The Data Digest: Putting The “Work” In Social Network
We’re all guilty of falling prey to the lure of social media and losing hours to it. But there’s little doubt that social networking also encourages collaboration, creativity, and productivity – especially if it’s used for work. When Microsoft made history this week by announcing its $26.2 billion acquisition of LinkedIn, Jeff Weiner argued that such a move will allow both companies to realize their “common mission to empower people and organizations.” And empowerment in the workplace is deeply attractive, particularly for the rising generation of employees: Millennials.
Forrester’s Business Technographics® survey data shows that younger employees leverage social networks at least daily because they believe this enhances productivity. At work, employees tune into social networks across devices, but most do so on tablets:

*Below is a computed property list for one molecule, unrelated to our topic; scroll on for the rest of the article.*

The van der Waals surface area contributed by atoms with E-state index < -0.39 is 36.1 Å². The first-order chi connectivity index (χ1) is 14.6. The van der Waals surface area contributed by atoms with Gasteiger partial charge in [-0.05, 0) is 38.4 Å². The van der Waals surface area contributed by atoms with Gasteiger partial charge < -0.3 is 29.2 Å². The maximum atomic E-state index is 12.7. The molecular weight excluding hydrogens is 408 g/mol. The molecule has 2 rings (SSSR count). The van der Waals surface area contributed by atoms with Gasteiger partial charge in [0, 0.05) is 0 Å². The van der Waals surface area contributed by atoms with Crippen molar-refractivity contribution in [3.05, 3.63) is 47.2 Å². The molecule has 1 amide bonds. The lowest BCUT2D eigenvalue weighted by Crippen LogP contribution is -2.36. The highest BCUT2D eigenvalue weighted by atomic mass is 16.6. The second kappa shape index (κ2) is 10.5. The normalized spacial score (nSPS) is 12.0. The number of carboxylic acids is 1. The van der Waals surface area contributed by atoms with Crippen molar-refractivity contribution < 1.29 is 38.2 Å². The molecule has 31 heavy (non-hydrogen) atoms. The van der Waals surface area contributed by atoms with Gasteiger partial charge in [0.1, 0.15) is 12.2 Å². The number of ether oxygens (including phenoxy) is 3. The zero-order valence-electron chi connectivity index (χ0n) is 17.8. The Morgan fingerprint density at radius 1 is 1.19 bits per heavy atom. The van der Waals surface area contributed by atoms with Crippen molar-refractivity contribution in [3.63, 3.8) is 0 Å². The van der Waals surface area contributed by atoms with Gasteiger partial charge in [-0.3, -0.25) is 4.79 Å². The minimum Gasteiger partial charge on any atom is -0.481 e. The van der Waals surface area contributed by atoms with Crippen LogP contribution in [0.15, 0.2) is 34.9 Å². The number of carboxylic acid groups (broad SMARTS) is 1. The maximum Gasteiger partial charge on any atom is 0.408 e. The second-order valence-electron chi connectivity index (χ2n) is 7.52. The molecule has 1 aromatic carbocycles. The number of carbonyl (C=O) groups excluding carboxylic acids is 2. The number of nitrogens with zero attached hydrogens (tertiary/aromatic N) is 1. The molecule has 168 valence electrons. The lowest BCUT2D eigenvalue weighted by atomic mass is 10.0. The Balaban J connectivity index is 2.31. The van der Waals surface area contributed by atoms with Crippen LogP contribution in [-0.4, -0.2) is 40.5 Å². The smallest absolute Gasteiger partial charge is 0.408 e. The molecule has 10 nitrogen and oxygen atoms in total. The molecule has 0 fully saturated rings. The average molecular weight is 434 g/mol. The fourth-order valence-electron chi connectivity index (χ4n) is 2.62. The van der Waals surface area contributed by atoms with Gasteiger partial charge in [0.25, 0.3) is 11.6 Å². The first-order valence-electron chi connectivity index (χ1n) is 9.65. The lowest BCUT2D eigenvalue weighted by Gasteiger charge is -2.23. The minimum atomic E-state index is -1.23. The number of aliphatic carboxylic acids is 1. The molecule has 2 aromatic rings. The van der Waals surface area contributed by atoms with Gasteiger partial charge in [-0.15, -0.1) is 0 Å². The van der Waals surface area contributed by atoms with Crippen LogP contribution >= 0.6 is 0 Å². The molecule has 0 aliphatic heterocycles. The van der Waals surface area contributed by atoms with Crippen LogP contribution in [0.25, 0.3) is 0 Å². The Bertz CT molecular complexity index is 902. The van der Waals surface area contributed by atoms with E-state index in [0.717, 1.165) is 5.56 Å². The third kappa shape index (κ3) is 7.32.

Social engagement at work that enables employees to connect and collaborate can be a powerful force that elevates the wider organization. But even more than providing an opportunity for engagement, social networking at work allows employers to get smarter about their employees. In their quick take report, my colleagues Mary Shea, Steven Casey, Frank Gillett, and Fatemeh Khatibloo state that Microsoft’s acquisition sets the stage for an entirely new kind of employee experience: one that is consistent, personalized, and increasingly similar to a B2C customer experience. They note: “As more millennials, who are not as loyal to their employers as previous generations, join the workforce, employee retention will be key. Visibility into various signals such as an uptick in connections to a competitor could let a firm proactively manage unwanted churn.”
Implications of social networking at work set the stage for a smarter and more personalized workplace — and workforce.